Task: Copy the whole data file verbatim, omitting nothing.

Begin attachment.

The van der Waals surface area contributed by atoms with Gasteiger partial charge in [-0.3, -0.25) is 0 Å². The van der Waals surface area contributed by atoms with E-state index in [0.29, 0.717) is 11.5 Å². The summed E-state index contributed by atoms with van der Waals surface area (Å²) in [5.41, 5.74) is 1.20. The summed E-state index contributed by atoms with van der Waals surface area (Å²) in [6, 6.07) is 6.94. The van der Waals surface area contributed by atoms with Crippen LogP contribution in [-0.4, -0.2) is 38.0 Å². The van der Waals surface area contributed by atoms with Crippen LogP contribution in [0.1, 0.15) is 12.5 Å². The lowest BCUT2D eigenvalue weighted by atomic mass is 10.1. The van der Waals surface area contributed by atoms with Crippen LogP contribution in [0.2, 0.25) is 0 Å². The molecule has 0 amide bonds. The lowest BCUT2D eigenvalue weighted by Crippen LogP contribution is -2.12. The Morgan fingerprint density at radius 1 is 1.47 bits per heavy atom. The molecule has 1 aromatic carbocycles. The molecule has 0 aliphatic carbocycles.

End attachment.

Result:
The van der Waals surface area contributed by atoms with Gasteiger partial charge in [-0.3, -0.25) is 0 Å². The van der Waals surface area contributed by atoms with E-state index in [0.29, 0.717) is 11.5 Å². The summed E-state index contributed by atoms with van der Waals surface area (Å²) in [5.41, 5.74) is 1.20. The summed E-state index contributed by atoms with van der Waals surface area (Å²) in [6, 6.07) is 6.94. The van der Waals surface area contributed by atoms with Crippen LogP contribution in [-0.4, -0.2) is 38.0 Å². The van der Waals surface area contributed by atoms with Crippen LogP contribution in [0.1, 0.15) is 12.5 Å². The lowest BCUT2D eigenvalue weighted by atomic mass is 10.1. The van der Waals surface area contributed by atoms with Crippen LogP contribution in [0.2, 0.25) is 0 Å². The molecule has 0 amide bonds. The lowest BCUT2D eigenvalue weighted by Crippen LogP contribution is -2.12. The Morgan fingerprint density at radius 1 is 1.47 bits per heavy atom. The molecule has 1 aromatic carbocycles. The molecule has 0 aliphatic carbocycles.